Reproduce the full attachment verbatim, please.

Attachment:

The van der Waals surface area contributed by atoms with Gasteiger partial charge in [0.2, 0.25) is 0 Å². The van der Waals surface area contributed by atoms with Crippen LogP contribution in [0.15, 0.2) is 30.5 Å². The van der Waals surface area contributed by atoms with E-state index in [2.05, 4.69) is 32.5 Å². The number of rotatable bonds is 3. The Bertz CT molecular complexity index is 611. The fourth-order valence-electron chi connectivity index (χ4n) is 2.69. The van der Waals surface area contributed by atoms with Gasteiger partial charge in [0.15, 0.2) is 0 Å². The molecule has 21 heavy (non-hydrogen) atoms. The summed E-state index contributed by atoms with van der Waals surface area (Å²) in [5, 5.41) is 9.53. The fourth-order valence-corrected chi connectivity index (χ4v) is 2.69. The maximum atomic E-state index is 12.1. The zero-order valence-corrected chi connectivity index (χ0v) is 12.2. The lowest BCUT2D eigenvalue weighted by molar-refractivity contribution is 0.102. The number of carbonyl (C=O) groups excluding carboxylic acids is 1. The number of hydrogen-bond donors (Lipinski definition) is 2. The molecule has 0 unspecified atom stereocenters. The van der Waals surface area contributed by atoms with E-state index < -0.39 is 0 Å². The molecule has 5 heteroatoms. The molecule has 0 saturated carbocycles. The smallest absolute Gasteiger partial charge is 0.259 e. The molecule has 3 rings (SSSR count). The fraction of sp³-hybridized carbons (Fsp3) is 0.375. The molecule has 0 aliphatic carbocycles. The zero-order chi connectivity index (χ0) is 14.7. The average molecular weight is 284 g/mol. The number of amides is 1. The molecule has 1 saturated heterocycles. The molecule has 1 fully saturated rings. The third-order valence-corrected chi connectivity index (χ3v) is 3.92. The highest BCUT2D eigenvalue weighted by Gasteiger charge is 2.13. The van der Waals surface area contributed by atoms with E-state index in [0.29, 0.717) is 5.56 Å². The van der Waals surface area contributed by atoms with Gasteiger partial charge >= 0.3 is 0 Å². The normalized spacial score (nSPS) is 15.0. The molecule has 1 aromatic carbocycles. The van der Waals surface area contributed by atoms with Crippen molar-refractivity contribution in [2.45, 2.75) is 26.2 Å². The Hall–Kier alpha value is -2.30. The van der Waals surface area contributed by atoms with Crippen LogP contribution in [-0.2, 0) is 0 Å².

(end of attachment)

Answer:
The van der Waals surface area contributed by atoms with Gasteiger partial charge in [0.2, 0.25) is 0 Å². The van der Waals surface area contributed by atoms with Crippen LogP contribution in [0.15, 0.2) is 30.5 Å². The van der Waals surface area contributed by atoms with E-state index in [2.05, 4.69) is 32.5 Å². The number of rotatable bonds is 3. The Bertz CT molecular complexity index is 611. The fourth-order valence-electron chi connectivity index (χ4n) is 2.69. The van der Waals surface area contributed by atoms with Gasteiger partial charge in [0.15, 0.2) is 0 Å². The molecule has 21 heavy (non-hydrogen) atoms. The summed E-state index contributed by atoms with van der Waals surface area (Å²) in [5, 5.41) is 9.53. The fourth-order valence-corrected chi connectivity index (χ4v) is 2.69. The maximum atomic E-state index is 12.1. The zero-order valence-corrected chi connectivity index (χ0v) is 12.2. The lowest BCUT2D eigenvalue weighted by molar-refractivity contribution is 0.102. The number of carbonyl (C=O) groups excluding carboxylic acids is 1. The number of hydrogen-bond donors (Lipinski definition) is 2. The molecule has 0 unspecified atom stereocenters. The van der Waals surface area contributed by atoms with E-state index < -0.39 is 0 Å². The molecule has 5 heteroatoms. The molecule has 0 saturated carbocycles. The smallest absolute Gasteiger partial charge is 0.259 e. The molecule has 3 rings (SSSR count). The fraction of sp³-hybridized carbons (Fsp3) is 0.375. The molecule has 0 aliphatic carbocycles. The zero-order chi connectivity index (χ0) is 14.7. The average molecular weight is 284 g/mol. The number of amides is 1. The molecule has 1 saturated heterocycles. The molecule has 1 fully saturated rings. The third-order valence-corrected chi connectivity index (χ3v) is 3.92. The highest BCUT2D eigenvalue weighted by Gasteiger charge is 2.13. The van der Waals surface area contributed by atoms with E-state index in [0.29, 0.717) is 5.56 Å². The van der Waals surface area contributed by atoms with Gasteiger partial charge >= 0.3 is 0 Å². The normalized spacial score (nSPS) is 15.0. The molecule has 1 aromatic carbocycles. The van der Waals surface area contributed by atoms with Crippen molar-refractivity contribution in [2.45, 2.75) is 26.2 Å². The Hall–Kier alpha value is -2.30. The van der Waals surface area contributed by atoms with Crippen LogP contribution in [-0.2, 0) is 0 Å².